(CNN) -- Political parties in Belgium have been unable to form a ruling coalition since the June 10 general election, leaving the country without a government for half a year.
Outgoing Prime Minister Guy Verhofstadt has remained in charge since June.
Outgoing Prime Minister Guy Verhofstadt, who has remained in charge, is making informal attempts to solve the impasse.
The prime minister was expected to raise the issue during his weekly audience with the king on Monday, said Koert Debeuf, a spokesman for Verhofstadt's office.
Belgium's political crisis may be the result of years of problems finally rearing their heads, said Hugo Brady, a research fellow at the Center for European Reform in London.
"Belgium has always been a country that has worked better in practice than in theory, and I think theory may have intervened finally," Brady said, in a reference to how the nation was constructed.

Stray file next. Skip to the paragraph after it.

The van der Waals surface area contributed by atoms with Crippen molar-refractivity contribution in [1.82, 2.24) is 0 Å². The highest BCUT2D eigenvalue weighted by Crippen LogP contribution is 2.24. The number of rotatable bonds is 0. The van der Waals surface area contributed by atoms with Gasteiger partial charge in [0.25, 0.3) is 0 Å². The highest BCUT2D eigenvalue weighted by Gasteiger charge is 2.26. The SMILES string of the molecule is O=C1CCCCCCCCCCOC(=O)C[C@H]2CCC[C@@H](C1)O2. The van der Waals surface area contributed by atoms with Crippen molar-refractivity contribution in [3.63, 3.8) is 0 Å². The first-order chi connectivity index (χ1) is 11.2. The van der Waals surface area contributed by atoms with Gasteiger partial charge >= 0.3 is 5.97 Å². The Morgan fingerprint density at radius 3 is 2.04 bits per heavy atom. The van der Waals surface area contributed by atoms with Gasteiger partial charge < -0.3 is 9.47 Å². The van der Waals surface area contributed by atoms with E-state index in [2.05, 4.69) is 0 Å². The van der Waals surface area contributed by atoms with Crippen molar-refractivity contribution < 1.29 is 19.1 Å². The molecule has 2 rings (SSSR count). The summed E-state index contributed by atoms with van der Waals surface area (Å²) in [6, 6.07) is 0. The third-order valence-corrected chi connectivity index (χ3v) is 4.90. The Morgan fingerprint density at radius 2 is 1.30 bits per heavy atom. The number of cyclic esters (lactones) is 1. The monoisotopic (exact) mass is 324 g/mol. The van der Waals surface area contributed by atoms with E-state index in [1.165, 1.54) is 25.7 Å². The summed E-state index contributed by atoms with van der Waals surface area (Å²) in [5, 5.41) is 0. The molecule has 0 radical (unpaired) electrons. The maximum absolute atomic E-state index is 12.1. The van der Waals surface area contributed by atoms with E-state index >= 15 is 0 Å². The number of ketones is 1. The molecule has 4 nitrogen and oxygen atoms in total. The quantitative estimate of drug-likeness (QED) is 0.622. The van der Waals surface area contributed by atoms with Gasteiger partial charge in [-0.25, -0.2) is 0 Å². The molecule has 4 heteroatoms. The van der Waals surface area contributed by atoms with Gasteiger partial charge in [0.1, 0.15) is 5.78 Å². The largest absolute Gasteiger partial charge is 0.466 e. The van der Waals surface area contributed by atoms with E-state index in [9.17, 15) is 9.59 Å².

He said a problematic political setup in Belgium has always made it difficult for the parties to agree on a coalition.
Elections pit Flemish parties in Dutch-speaking Flanders against French-speaking parties in Wallonia. None represents the entire country, and and none holds a majority in parliament.
Brady said Belgium's political parties have always felt they struck an unfair bargain in order to rule the country. That sentiment has now peaked, Brady said, leaving the parties unable to form a coalition.
The public is annoyed at their politicians' behavior, Brady said.
The situation could affect the signing of a major European treaty this week. The Lisbon Treaty will reshape the proposed EU constitution which was scrapped in 2005.
Every EU member nation is sending a representative to attend a formal signing of the treaty in the Portuguese capital. If the Belgians are unable to send one, it may delay the signing of the treaty. E-mail to a friend